Objectives: Opioid titration is the first challenging stage for rapid control of moderate/severe cancer pain. Evidence shows that sustained-release formulations may be used for opioid titration. We set a pilot assessment of the efficacy and tolerability of our in-house protocol (continuous and on demand opioids [CoDem]) of the association of sustained-release oxycodone and immediate-release morphine as rescue dose for opioid titration/rotation in opioid-naïve (NAOP, n = 13), tolerant to weak (WOP, n = 20), or strong opioids (STOP, n = 44) in-patients with moderate/severe cancer pain.
Methods: Observational and retrospective analysis of cancer in-patients treated for ≥7 days with the CoDem protocol.
Outcome measures: Pain intensity (patients self-reported pain with numerical rating scale [NRS] under static [NRSs] and dynamic [NRSd] conditions), amount of drug consumption, opioid adverse effects, and patient satisfaction.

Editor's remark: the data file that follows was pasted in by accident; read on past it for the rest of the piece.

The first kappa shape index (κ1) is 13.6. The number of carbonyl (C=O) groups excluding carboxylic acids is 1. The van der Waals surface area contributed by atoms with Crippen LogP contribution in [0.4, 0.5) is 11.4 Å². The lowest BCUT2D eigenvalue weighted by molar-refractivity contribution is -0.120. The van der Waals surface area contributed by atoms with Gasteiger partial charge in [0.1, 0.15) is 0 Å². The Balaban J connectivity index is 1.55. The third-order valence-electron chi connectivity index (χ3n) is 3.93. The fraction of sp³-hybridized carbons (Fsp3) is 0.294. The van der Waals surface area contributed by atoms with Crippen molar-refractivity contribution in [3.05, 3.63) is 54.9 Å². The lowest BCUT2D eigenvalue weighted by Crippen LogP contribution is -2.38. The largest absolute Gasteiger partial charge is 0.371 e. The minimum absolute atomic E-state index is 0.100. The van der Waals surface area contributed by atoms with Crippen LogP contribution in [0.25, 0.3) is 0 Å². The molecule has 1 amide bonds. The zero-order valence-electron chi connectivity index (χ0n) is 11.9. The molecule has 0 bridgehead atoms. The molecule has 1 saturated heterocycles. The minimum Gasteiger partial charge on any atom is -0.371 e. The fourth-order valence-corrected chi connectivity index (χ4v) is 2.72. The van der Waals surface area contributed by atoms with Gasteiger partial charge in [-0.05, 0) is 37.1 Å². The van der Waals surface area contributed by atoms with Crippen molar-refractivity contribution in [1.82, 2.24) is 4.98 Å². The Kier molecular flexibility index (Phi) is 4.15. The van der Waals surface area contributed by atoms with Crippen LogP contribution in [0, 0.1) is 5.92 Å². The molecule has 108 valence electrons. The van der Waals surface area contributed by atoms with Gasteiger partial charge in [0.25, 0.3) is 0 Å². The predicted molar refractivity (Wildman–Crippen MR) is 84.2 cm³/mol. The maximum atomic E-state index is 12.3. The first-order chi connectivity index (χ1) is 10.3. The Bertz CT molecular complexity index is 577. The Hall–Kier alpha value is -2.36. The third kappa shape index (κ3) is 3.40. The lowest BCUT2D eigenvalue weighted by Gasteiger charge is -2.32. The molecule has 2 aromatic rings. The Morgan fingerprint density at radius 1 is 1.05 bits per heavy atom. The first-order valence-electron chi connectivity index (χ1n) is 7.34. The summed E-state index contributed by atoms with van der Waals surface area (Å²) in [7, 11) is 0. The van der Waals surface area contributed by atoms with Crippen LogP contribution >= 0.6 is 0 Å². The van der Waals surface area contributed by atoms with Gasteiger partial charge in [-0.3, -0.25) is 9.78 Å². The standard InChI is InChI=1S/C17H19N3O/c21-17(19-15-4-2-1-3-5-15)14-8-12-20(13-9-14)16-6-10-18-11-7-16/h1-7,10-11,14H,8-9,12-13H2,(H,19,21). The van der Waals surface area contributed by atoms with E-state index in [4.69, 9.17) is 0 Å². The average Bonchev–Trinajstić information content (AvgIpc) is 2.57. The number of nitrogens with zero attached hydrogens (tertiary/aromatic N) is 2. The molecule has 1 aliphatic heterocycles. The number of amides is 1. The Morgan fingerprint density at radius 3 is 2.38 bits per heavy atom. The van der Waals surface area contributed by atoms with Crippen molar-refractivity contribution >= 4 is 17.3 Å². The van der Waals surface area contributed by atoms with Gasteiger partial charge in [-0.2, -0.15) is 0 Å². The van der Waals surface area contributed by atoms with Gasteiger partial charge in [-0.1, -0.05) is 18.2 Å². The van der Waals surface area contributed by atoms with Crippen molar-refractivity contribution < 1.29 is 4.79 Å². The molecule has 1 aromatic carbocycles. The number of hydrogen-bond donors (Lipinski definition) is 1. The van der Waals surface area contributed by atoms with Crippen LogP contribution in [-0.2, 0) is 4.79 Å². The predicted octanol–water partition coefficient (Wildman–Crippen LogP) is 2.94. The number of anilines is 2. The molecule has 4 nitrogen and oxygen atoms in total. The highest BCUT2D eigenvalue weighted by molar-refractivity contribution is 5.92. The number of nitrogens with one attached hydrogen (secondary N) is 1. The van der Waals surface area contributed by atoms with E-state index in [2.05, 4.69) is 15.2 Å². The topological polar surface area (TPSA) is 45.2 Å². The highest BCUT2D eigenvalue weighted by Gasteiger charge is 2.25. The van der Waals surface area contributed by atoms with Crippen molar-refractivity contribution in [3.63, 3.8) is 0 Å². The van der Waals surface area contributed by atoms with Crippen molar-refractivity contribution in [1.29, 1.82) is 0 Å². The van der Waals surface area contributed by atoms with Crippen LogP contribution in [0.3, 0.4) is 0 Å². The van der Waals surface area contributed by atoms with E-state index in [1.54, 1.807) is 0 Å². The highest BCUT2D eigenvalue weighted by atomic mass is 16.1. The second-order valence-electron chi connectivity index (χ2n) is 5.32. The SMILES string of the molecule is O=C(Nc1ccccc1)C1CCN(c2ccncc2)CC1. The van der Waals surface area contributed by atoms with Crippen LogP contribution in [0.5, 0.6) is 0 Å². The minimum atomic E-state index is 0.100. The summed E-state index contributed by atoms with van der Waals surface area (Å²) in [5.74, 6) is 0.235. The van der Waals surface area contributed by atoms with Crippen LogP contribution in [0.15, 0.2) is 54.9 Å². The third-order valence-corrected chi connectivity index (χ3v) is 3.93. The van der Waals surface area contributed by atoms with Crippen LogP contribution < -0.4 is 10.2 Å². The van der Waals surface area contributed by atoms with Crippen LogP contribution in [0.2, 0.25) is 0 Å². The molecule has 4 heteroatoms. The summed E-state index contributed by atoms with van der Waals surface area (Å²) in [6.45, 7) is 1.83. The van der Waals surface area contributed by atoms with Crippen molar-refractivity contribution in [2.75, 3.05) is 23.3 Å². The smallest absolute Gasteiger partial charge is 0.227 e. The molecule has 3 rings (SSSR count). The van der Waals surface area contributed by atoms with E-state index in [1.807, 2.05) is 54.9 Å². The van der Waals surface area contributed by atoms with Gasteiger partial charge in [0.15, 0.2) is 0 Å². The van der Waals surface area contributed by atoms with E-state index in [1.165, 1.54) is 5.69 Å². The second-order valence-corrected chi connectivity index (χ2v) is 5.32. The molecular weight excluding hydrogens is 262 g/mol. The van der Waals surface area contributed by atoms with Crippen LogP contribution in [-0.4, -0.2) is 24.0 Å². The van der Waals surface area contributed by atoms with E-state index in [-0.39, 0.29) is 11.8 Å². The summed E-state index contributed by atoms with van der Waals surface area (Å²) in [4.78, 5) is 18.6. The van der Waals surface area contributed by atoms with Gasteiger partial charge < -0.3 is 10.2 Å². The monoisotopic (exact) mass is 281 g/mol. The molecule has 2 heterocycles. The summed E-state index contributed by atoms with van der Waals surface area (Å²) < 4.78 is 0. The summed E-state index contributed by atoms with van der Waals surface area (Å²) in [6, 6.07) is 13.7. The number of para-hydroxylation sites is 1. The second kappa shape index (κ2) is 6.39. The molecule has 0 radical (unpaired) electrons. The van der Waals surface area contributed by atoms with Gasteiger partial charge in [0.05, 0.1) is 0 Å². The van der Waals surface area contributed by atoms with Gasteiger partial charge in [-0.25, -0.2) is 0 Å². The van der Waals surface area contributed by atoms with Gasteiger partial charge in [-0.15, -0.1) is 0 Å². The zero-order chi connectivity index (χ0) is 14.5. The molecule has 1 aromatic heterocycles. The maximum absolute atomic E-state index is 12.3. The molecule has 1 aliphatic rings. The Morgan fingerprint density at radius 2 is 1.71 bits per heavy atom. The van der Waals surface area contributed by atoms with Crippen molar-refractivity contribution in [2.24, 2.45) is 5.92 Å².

Efficacy endpoints: In more than 50 percent of the patients and in <72 hours, steady NRSs and NRSd score reduction of at least two points, NRSs ≤ 3 and NRSd ≤4; and mean daily morphine consumption < mean of one rescue dose and t1:t6 ratio of mean oxycodone daily dose < 1:2.
Results: Endpoints were reached within 24 hours both within the sample and subgroups. Only NAOP patients reached NRSd ≤ 4 endpoint within 48 hours. Against moderate and transient adverse effects, most patients (84.4 percent) found pain treatment to be good or excellent.
Conclusions: The CoDem protocol was shown to be effective and reasonably tolerated for titration for moderate/severe cancer pain relief in both opioid-naïve or opioid-tolerant cancer in-patients. This pilot assessment warrants prospective and comparative studies with larger samples for more generalized results.